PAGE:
Portugal               $507              218%                   $47,348
     US                  $13,450               94%                   $43,781
     Italy                $2,328              132%                   $40,051
     Canada                 $834               65%                   $24,899
     Japan                $2,132               52%                   $16,777

     *Source: CIA World Factbook

Moreover, the UK electoral system is dangerously unbalanced - if each of the main parties was to garner 30% of the vote, for example, Labour would win 315 seats, compared with 206 for the Conservatives and just 100 for the Liberal Democrats(4). (The sheer absurdity of this arithmetic should be borne in mind by anyone who thinks that the UK does not need electoral reform).

Any investor who believes that the UK can afford a lengthy period of indecision ought to bear the following in mind. First, Britain's reported national debt (of GBP761bn, or 54% of GDP) understates the true scale of government obligations which, including public sector pensions and PFI(5) commitments, we calculate at GBP2.1 trillion (150%).

Second, the oft-cited benchmark of national debt is not the key issue anyway. Debts owed within a country do not pose an unmanageable problem, and the real scale of the fiscal challenge should be calibrated by looking at debts owed to overseas investors.

At the end of 2009, Britain's external debt was $9.1 trillion. At 423% of GDP, this overseas indebtedness is far worse than that of France (238%) or Germany (185%), let alone Greece (162%) or Italy (132%). External debt equates to $149,000 per British citizen which, again, is far higher than the equivalent numbers for Spain ($59,000), Greece ($51,000) or Portugal ($47,000) (see fig. 1).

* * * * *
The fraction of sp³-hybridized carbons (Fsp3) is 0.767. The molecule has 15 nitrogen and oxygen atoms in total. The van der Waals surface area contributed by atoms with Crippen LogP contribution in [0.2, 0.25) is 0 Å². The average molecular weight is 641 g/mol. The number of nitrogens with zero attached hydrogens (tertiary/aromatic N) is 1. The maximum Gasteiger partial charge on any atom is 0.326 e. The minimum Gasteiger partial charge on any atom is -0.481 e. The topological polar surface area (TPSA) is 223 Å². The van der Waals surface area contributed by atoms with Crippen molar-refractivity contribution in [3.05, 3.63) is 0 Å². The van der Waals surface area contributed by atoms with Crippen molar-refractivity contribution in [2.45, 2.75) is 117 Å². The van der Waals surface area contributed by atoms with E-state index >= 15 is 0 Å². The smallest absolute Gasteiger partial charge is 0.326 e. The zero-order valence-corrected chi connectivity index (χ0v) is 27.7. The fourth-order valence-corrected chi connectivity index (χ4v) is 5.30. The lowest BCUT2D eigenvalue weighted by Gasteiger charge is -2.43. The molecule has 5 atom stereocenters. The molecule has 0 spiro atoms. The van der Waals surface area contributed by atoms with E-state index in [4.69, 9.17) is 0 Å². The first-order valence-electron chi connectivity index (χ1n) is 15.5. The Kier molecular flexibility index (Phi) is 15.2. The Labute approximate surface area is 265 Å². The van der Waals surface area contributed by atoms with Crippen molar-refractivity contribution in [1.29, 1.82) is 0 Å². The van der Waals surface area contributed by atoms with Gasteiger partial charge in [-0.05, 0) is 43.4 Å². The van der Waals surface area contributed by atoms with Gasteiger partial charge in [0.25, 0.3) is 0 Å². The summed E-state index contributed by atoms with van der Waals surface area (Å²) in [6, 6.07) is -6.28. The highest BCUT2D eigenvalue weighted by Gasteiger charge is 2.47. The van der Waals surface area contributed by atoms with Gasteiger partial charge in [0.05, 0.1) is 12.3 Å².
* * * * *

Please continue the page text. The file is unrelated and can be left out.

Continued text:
Therefore, it seems abundantly clear that decisive action is required immediately after the election, irrespective of the outcome. Many possible political permutations have been suggested by commentators but, where the investor is concerned, the overwhelming issue is neither labels nor personalities. The requirement is - in the words of Winston Churchill - for 'action this day'.

Dr Tim Morgan

Global Head of research


    (1) See Tullett Prebon Strategy Insights, Issue Four, Britain

        at the Crossroads - The Case for Fundamental Change
    (2) Central Government Net Cash Requirement

    (3) Pollyanna, written by Eleanor Porter, was published in 1913. The
        "glad game" meant that, if Pollyanna pretended that everything was
        fine, a happy ending was assured. It is not a good investment

    (4) For seat calculations, see BBC website,

    (5) Private Finance Initiative